The really weird thing about traveling somewhere… anywhere… is that when you first arrive, it’s not only filled with possibilities, but there is that one moment of dread. I don’t mean it lasts forever, but whenever I get off the plane one of my first thoughts is “Wow. I’m going to be here for X amount of time. (This is usually filled with an amount of time.) How will I make it the whole time? Did I bring enough stuff?” It happens when I go away for three days, and it certainly has happened on this trip, when I went away to Ireland for a month.
Now, the feeling never lasts long. Like I said, it’s quickly replaced with “hey, here’s a fun new thing to do! Let’s go do it!” And then I run off, usually until I remember that I should probably pick up my bags from customs. Fun times.
Then there’s the reverse feeling, and it hits about this time. Ladies and/or Gentlemen… I only have about five days left here in Ireland. Less, actually. And I can’t believe the time has gone by so quickly. As I type this, we’re all sitting around, waiting for the breakfast room to open so we can go eat before our final class. When class is over… well, we’ll probably all go to a bar or something, but at some point tonight we’ll pack up our stuff for a second to final time, and then tomorrow WAY to early - not that I’d complain or question the wonderfulness of Professor Lister, who hasn’t graded us yet - and head off to Dublin for our final adventures, which includes the Writer’s Museum, the Yeats Exhibit, and the Jameson factory!
Quick note: The Jameson factor may not be a school sponsored trip, but I believe most people are going, and I’ve unofficially named myself the teacher on that particular leg of the trip. I’ve not yet informed Doc Lister of this.
This trip is primarily a school trip, which means that most of our time was spent inside a classroom. That always adds a layer of routine to the trip, which I think is important. Once you have a routine somewhere, it makes it real, it makes it more like you live there, rather than just visiting. We get up. We go to breakfast. (which is nice since it’s free, but not as nice as when we were in Kulmurvey house) then we go to class.
At this point, I’ve spent my time writing two pieces, one the 26 page start of a novel called “Mars Kaplan Saves The World” which is a reworking of Mars and Kaplan Save the world, whereupon I threw out all of the characters and a good chunk of the plot for what I used in Nanowrimo. And I’ve written a memoir piece. Since it’s a workshop, the 9 other people in the class have done the same thing, which means I’ve also READ a bunch of pieces from people, including the fastest 30 pages I’ve ever read on a piece that was so good, I almost ate it out of sheer jealousy at this writer’s talent.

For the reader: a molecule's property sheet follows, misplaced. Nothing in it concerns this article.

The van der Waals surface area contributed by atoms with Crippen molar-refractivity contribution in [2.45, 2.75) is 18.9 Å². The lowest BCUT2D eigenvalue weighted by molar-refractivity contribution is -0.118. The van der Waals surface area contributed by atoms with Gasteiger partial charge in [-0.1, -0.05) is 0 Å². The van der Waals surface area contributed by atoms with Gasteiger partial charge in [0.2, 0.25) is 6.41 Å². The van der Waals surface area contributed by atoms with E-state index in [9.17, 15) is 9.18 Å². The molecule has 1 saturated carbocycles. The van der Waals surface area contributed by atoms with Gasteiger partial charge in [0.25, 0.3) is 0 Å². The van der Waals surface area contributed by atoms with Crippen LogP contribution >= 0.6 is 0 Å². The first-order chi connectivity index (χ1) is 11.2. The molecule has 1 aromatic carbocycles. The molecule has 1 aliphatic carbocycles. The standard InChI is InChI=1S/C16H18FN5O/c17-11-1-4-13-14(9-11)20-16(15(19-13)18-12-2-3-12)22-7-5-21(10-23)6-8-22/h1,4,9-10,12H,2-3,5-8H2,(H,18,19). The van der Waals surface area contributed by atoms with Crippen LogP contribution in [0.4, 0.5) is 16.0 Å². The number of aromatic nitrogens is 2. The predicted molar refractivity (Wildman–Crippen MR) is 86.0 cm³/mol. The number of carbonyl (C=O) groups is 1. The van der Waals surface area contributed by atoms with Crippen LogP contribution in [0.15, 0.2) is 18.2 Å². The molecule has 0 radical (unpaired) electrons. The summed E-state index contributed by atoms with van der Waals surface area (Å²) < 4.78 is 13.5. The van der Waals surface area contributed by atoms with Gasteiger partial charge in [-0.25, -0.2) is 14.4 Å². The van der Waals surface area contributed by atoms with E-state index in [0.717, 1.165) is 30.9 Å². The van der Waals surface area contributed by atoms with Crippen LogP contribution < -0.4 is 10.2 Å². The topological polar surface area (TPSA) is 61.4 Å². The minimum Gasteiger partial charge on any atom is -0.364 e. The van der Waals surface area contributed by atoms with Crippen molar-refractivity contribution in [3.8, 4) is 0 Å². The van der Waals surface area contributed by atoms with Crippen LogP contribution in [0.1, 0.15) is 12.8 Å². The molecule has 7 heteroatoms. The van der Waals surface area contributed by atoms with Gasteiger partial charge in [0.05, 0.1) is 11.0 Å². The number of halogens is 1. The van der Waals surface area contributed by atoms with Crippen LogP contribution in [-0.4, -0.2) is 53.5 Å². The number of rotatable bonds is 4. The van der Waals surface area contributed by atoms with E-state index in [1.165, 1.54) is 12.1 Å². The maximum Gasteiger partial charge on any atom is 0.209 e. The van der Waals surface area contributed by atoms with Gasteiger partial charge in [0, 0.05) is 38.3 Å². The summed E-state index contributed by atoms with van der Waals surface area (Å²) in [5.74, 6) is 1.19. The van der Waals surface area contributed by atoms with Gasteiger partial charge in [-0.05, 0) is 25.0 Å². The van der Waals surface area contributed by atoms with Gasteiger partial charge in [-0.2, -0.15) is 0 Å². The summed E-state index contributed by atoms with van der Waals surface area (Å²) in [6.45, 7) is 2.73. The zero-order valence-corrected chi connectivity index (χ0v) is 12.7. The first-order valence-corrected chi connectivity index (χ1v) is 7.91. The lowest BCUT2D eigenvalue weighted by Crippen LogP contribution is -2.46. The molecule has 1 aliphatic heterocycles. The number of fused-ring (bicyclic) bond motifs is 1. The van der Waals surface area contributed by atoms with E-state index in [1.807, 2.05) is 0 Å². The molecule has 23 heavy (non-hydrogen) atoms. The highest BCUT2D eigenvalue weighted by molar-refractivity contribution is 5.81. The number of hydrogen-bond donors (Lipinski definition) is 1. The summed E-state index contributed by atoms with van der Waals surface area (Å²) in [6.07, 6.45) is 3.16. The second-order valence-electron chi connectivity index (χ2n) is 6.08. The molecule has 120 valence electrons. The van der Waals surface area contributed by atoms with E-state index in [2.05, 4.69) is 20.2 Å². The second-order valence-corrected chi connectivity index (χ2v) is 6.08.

I throw this in because I have been active on Instagram and Twitter, posting pictures of all of our fun, so it can get lost that we came here to hone our skills as writers. We did this as a legit class, trying to better ourselves as we would in any other class. It’s easy to get wrapped up in the pubs or music festivals, but yes, we are working hard. And today marks a great achievement. We’ve done over 90 hours of class at this point. Today is the final moment, the time when we can relax, and fully enjoy the few final days in Ireland…
It’s been a good trip. I’ve made some connections that I didn’t think I’d make, quite frankly. There’s one Graduate Student on this trip. Guess who? Guess how easy it would have been for me to essentially spend a month alone, but no one let that happened. And I don’t know if I can let anyone know how grateful I am that happened.
So, that’s way too much smarm for this early in the morning. Let’s head off to class, and then, to whatever Dublin has to hold for us! I’ll post a proper goodbye to Doolin… especially the Doolin Donkey… later. I just can't believe it's almost over.